The Shinshinim Are Returning!
In a time of global disruption and national anxiety, I want to share some very happy news. After extensive planning for their safety and health, we will welcome a new cohort of six Israeli Shinshinim to Atlanta right after the high holidays.
Atlanta is one of 19 North American communities continuing to host young Israelis spending a gap year engaging with Diaspora Jewry. Atlanta’s decision to host them embodies our commitment to kesher, human bridge building, and our commitment to Global Jewish Peoplehood.
The Shinshinim also exemplify one of Federation’s core values – fearlessness! Not that we are being casual about their safety. To protect them and the people they interact with here, we are following extensive health and legal guidelines already established by the Jewish Agency (JAFI). And even though it’s not required in Georgia, the Shinshinim will quarantine together for 14 days upon arrival in Atlanta.
Now that our Jewish day schools, JKG, and the MJCCA are open, there’s plenty for them to do. Before they even get here, the Shinshinim will connect with our community. They have an orientation this week in our Partnership region of Yokneam and Megiddo and will continue to reach out to their Atlanta host families and host organizations. Their work will be on a hybrid model, combining in-person and virtual interactions with a continual emphasis on safety.
Two of the Shinshinim are observant Jews, including a young woman whose mother, Omer Yankilevitch, was recently named the first female orthodox Minister of Diaspora in Israel.
I am so grateful to the Schoenbaum family for supporting the Shinshinim program here in Atlanta, as a way to express their values. The cohort will be well supported by Rich Walter, Federation’s VP of Programs and Grantmaking; Keren Rosenberg, Global Jewish Peoplehood Director; and Andrea Levy, a former host “Mom” who supervised last year’s group, will be the Shinshinim Coordinator. Having them back in Atlanta is a win-win for all of us!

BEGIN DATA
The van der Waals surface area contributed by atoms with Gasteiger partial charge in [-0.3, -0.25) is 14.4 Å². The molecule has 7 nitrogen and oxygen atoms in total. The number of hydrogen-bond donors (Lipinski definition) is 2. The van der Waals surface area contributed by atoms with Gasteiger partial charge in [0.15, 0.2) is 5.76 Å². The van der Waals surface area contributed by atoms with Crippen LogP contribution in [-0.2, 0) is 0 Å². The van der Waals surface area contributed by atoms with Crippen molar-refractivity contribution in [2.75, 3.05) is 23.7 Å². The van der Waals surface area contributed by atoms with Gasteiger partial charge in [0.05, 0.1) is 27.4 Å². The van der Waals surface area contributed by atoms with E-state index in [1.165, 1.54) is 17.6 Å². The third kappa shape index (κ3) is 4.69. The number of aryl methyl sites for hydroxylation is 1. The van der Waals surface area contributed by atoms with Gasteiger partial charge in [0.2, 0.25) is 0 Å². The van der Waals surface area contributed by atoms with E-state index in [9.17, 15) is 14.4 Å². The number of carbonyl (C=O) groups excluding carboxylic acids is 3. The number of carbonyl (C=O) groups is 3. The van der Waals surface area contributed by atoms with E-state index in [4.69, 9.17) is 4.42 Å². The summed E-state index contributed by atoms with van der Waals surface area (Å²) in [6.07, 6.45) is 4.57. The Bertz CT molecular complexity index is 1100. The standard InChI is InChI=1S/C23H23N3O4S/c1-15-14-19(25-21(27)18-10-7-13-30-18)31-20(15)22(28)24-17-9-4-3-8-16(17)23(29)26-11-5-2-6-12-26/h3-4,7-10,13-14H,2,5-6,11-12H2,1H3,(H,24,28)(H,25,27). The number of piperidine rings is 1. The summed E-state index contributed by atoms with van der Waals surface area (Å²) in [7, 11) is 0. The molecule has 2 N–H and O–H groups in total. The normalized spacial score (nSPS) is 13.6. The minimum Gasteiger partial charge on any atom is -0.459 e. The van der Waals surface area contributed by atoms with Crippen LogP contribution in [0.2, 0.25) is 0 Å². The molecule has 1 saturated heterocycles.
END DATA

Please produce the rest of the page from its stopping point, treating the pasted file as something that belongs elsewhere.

Listening, Learning, Stay Connected
I love the Jewish people, and I love Atlanta. As a people, we have deep passions. As Jews living in the south who hail from all over the United States, we’ve built a beautiful mosaic here – a community with a diversity of perspectives and practices. Yet we are connected by a shared narrative, culture, history, shared struggles, and religion.
It’s complicated. That’s why everyone is experiencing this moment differently. As individuals and as a community, we are grappling with grief, working to empathize with others’ pain and struggles, and perhaps struggling at times to understand others’ perspectives.
I believe that as long as we remain connected – as long as we are a community – we have an opportunity to make a positive impact. But of course, how to do so is easier said than done.
This is a time for listening and learning. We owe it to ourselves to understand other perspectives. All voices are important. We’re all made in God’s image. I work every day to not judge anyone, and I do my best to understand how others come to their perspectives. I try to put myself in their shoes, stay open to changing my perspective, and even ready to adopt new ideas from people I love and respect. This is important to me because, in the end, we are a family. Judaism thrives when we are together as a community. Part of the beauty of our culture is that we’ve always welcomed a diversity of perspectives.
So what is the role of Federation in this context? Like everyone, we are listening and learning – guided by our mission, vision, and values. Part of building a strong, vibrant connected, caring community is playing a role in bringing different voices to the table in our community – and being at the table in the larger community.
Perhaps the greatest challenge along these lines is the perception that Federation might be attempting to speak for the community when really we’re doing our best to communicate with the community – speaking to people and listening to them – and, where we can, connecting people who might not otherwise be connected. Because that’s part of building community.
None of this is easy. I welcome you to let us know when you don’t think we get it right. I hope you will always find an openness to criticism here. I would only ask that we all afford each other some grace, particularly in this moment. Let’s assume we’re all working for a better world for us and for our children and their children, even if we come to that work from different perspectives.